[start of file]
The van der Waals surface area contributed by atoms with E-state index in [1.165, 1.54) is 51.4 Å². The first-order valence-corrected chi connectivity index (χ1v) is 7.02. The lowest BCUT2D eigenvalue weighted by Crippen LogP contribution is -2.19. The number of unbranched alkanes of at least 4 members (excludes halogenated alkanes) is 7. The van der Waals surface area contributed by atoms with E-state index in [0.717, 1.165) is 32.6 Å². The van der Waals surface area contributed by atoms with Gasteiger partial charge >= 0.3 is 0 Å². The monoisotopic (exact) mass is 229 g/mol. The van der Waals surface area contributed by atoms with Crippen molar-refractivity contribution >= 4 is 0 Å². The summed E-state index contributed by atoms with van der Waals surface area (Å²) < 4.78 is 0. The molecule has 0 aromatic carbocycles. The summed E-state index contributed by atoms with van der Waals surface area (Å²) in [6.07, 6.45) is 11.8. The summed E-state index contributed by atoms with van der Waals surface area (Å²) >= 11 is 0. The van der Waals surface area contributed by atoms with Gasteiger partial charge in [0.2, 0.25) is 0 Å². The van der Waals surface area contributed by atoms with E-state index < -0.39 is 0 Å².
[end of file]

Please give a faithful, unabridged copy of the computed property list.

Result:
The van der Waals surface area contributed by atoms with E-state index in [1.165, 1.54) is 51.4 Å². The first-order valence-corrected chi connectivity index (χ1v) is 7.02. The lowest BCUT2D eigenvalue weighted by Crippen LogP contribution is -2.19. The number of unbranched alkanes of at least 4 members (excludes halogenated alkanes) is 7. The van der Waals surface area contributed by atoms with E-state index in [0.717, 1.165) is 32.6 Å². The van der Waals surface area contributed by atoms with Gasteiger partial charge >= 0.3 is 0 Å². The monoisotopic (exact) mass is 229 g/mol. The van der Waals surface area contributed by atoms with Crippen molar-refractivity contribution >= 4 is 0 Å². The summed E-state index contributed by atoms with van der Waals surface area (Å²) < 4.78 is 0. The molecule has 0 aromatic carbocycles. The summed E-state index contributed by atoms with van der Waals surface area (Å²) in [6.07, 6.45) is 11.8. The summed E-state index contributed by atoms with van der Waals surface area (Å²) >= 11 is 0. The van der Waals surface area contributed by atoms with Gasteiger partial charge in [0.2, 0.25) is 0 Å². The van der Waals surface area contributed by atoms with E-state index < -0.39 is 0 Å².